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Method for obtaining and controlling elevated temperature within a device contactor to prevent heatsinking at device test. Disclosure Number: IPCOM000015935D
Original Publication Date: 2002-Oct-18
Included in the Prior Art Database: 2003-Jun-21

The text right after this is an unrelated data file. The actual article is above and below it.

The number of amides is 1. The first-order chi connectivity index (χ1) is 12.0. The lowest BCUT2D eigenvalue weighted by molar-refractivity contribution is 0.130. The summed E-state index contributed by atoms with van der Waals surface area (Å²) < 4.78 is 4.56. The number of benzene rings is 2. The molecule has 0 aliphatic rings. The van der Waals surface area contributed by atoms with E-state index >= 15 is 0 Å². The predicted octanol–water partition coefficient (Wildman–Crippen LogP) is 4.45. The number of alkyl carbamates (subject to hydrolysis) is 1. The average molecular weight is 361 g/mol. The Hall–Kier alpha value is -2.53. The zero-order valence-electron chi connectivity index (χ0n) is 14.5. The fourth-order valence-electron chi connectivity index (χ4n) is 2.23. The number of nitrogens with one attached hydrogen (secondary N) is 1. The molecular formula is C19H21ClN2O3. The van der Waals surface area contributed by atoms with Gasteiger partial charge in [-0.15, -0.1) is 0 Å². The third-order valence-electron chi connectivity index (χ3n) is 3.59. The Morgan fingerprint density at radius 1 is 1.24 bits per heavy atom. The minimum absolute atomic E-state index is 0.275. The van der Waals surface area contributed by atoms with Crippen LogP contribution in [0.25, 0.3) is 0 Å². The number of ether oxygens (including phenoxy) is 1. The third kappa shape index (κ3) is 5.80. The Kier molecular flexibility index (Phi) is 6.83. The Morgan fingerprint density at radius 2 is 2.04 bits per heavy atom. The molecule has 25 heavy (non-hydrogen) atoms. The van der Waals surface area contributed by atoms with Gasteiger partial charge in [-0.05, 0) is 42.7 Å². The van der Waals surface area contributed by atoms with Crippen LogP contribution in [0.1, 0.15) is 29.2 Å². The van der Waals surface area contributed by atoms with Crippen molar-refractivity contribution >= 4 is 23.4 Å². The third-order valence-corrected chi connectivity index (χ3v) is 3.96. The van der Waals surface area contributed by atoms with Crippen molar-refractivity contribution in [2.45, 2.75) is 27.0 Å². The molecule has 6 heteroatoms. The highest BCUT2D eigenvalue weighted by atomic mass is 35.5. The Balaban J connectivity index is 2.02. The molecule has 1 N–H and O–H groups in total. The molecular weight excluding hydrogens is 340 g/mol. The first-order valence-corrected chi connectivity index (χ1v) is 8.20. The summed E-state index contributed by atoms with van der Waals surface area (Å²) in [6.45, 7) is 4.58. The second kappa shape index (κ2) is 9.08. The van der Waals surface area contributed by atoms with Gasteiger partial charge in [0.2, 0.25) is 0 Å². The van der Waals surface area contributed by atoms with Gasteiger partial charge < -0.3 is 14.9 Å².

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A process to be used to control the device temperature during elevated electrical test is discussed. The primary objective of this process is to eliminate the heat sink path that normally exists from the device, through the contact elements of the test contactor and into the Device Interface Board (DIB) and electrical Test system With the current design of most automated module handler systems (see figure), the modules 12 to be tested at elevated temperatures (temperatures above room temperature) are held in a heat chamber 11 prior to being placed in the test contactor 13 for electrical testing. The handler heat chamber 11 is set to the required test temperature and it is assumed that once the device inside the module package 12 is at the required temperature that it will remain at that temperature during test. Of all the automated handler systems evaluated, none of them are able to maintain the device at the correct test temperature during electrical test. When the handler inserts the module12 into the test contactor 13, there is an immediate heat transfer from the device 12 through the contactor contact elements 14, through the DIB 15, through the Dib/Test System contact elements 16 and into the Test system 17. This problem is due to the fact that the electrical path for each device pad is also a heat path. Even on handler systems that have direct air forced at the module side of the contactor 13, the other end of the test contactor (DIB Test System) will be at some temperature value between the handler chamber and room temperature. The solution to eliminating heat transfer from the device into the contactor, DIB and Test system is to eliminate the temperature difference. A modification to the test contactor was used to obtain these results. A hole is drilled into the side of the test contactor 13 which extends into the chamber that holds the contactor contact elements 14. Then an air fitting 18 is installed into the hole which will allow heated air to be forced into the contactor cavity. The temperature that is forced into the chamber must be of sufficient force or temperature to eliminate the thermal path. In our studies it was found that with our product being tested at 87 degrees C, we would drop internal temperatures of the device between 15 and 20 degrees C when the module 12 was placed into the test contactor 13 by the handler. With the modified contactor we were able to force a higher temperature air into the contactor and totally eliminate the device internal temperature drop when inserted into the test contactor.